This is not a problem with humans ability to determine probability.
This is a known issue with probability-based decisions. I known I've seen a couple studies on the topic, I just can't find a cite right now.
But that's an interesting point on people not turning in other people when the punishment is too steep. Advances in detecting cheating, and more resources spent on detecting it, may make that issue insignificant compared to the chance of getting caught by the proctor. It's an interesting thought.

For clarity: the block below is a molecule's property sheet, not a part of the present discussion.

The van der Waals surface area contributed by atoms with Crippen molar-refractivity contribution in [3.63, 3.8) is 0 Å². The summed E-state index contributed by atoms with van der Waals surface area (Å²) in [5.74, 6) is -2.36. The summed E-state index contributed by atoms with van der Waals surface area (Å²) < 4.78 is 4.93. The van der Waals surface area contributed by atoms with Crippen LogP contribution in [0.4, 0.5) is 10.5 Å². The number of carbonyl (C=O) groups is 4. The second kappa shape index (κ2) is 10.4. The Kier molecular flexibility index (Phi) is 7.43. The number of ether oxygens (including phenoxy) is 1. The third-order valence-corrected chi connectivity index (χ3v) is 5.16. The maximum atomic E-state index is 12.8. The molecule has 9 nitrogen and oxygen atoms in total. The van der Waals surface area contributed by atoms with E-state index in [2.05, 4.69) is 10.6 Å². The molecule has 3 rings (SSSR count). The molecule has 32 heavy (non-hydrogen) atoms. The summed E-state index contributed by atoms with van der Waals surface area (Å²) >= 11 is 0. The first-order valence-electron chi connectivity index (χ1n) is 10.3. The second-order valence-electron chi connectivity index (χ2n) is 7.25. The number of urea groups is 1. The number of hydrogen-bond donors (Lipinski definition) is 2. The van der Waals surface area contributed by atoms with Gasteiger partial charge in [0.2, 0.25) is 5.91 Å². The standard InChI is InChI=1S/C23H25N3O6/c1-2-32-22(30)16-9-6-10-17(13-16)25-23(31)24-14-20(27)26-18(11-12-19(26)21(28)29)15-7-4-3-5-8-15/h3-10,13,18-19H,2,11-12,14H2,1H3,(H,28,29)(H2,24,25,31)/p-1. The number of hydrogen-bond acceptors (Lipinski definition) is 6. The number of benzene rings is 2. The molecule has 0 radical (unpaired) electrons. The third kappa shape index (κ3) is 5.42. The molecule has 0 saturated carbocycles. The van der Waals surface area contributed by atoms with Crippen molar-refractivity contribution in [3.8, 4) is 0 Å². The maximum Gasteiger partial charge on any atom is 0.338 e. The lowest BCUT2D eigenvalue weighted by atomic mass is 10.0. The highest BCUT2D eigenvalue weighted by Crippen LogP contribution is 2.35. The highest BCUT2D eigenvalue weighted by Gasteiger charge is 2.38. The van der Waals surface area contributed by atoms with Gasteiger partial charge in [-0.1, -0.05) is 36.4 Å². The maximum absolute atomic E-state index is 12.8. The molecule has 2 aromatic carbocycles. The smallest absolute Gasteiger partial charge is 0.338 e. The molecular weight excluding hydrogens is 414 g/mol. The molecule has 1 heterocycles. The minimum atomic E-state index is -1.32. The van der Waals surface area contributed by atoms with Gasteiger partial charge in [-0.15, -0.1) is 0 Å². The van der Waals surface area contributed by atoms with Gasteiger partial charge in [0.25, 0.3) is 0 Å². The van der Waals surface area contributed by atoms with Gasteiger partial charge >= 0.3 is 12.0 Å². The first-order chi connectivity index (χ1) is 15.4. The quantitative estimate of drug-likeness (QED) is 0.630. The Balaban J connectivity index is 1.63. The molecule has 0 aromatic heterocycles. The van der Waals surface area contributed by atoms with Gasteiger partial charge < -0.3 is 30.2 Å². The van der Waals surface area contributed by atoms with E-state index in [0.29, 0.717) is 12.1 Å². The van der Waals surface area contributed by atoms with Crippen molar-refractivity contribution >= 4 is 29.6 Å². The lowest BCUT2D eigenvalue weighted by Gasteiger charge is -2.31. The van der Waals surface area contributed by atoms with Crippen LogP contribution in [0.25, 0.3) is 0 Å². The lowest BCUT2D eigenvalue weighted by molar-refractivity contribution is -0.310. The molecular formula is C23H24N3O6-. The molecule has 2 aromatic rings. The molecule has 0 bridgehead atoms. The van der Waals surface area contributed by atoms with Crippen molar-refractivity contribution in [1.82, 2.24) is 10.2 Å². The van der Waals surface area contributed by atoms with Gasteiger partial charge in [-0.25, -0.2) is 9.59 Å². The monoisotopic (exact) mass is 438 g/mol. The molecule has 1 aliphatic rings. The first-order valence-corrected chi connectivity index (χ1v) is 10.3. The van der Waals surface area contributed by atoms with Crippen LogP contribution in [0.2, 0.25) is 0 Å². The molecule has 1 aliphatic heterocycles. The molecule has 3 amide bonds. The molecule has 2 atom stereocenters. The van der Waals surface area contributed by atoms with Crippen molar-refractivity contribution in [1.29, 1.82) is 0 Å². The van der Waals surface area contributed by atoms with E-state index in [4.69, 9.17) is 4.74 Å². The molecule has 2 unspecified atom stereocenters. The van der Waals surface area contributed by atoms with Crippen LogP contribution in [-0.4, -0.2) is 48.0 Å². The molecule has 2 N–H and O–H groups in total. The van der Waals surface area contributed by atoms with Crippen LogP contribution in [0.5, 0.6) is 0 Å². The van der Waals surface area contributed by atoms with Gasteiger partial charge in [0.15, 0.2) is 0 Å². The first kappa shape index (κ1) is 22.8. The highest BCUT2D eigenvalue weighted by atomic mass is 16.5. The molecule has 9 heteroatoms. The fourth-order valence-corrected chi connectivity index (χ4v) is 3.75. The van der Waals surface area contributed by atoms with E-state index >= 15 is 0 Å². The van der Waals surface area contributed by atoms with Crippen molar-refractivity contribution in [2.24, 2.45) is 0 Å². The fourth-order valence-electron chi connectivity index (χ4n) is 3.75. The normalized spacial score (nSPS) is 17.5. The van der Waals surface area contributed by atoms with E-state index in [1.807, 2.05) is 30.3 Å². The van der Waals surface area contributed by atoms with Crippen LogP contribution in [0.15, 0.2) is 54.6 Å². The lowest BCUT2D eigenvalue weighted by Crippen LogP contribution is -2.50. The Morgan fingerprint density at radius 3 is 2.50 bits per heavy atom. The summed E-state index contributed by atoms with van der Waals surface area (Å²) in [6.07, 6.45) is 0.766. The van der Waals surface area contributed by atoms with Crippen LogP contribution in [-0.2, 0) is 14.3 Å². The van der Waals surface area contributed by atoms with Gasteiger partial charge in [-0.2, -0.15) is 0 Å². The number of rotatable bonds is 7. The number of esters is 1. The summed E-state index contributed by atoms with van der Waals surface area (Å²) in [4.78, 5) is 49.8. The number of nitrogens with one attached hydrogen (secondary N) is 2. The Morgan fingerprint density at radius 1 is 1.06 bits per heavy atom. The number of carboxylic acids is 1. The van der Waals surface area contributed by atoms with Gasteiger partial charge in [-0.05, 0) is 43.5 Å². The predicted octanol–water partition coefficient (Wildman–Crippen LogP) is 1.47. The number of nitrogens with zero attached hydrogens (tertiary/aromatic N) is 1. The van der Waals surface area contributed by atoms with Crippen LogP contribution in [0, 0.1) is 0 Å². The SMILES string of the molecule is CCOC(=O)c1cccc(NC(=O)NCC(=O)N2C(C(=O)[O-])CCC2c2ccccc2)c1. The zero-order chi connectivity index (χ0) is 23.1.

Your points are lacking. Why not make cheating impractical? It's pretty easy. It also has the advantage of making tests more comprehensive. Granted, you might have less of them because they wouldn't be as easy to score.
I don't think it's as easy as you say. Otherwise, it would be done more often. It's expensive to write, administer, and grade more comprehensive exams. Given that most college classes only have 2 or 3 exams, would you really reduce the number of exams? And if fewer people are cheating, because it is impractical, then the benefit of cheating successfully increases.